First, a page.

According to a recent Nature Magazine report: “The relocation, which should get under way this year, will be technically complex, says Jean-Michel Boursiquot, a vine taxonomist at Domaine de Vassal. Many specimens were collected as urgent rescue cases and carry diseases, but are protected from full-blown infections at the Domaine de Vassal because they are grown in beach sand. The sand shields against root infestations of phylloxera and nematode worms that can spread devastating viral vine diseases… At (its new location) Pech Rouge, the plants will grow on higher ground in limestone soils. This will leave diseased plants susceptible to root infestations, so INRA intends to render the collection disease-free, a laborious process that involves repeated culturing and then propagating each plant until it is without pathogens. ‘It’s an enormous job, which to our knowledge has never been done on such a scale,’ says Boursiquot.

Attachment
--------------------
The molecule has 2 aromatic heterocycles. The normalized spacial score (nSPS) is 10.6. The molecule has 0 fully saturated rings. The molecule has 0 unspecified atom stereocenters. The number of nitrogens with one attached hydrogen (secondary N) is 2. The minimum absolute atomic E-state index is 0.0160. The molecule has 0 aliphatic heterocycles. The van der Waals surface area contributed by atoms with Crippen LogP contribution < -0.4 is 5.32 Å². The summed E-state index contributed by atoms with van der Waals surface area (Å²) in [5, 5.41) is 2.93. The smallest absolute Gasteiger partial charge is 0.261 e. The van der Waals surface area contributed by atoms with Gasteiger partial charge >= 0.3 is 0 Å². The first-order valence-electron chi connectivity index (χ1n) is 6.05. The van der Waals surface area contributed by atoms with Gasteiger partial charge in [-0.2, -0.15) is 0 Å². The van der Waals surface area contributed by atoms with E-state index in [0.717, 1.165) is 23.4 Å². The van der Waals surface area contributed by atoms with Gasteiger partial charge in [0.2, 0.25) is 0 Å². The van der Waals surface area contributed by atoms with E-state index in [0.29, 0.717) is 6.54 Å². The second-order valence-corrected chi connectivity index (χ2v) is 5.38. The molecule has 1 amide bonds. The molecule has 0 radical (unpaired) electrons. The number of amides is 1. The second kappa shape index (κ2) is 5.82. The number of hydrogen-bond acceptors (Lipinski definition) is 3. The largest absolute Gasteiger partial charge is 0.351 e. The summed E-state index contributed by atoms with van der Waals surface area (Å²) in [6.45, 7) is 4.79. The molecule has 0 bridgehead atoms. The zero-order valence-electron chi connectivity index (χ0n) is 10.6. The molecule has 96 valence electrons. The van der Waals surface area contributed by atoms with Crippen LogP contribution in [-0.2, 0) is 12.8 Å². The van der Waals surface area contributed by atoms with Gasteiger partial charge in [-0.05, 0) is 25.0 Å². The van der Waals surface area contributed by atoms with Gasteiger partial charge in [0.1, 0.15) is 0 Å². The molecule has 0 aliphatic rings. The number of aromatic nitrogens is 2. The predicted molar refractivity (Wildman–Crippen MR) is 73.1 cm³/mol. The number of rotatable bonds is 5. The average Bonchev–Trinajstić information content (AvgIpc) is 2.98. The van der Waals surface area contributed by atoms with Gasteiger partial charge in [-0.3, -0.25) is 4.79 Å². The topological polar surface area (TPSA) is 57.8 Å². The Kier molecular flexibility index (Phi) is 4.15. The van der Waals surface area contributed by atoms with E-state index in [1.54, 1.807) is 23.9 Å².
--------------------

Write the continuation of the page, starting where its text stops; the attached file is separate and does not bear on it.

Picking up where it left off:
“He thinks that this cleaning process — equating to half the move costs — will take 5–10 years. Mark Thomas, a grapevine researcher at the Commonwealth Scientific and Industrial Research Organisation’s Waite campus in Urrbrae, Australia, says that the Domaine de Vassal is one of the few grapevine germplasm collections to have been extensively characterized genetically, using DNA fingerprinting. This makes it an international reference source, and allows researchers to explore the genetic relationships between varieties, and their origins.”

The Domaine de Vassal is unique because the soil is beach sand making it a safe repository for more than 2,300 different grape varieties and 7,500 plants housed there. These have been gathered since the time of the devastating accidental introduction in 1863 of the phylloxera plague which virtually wiped out most of Europe’s wine industry.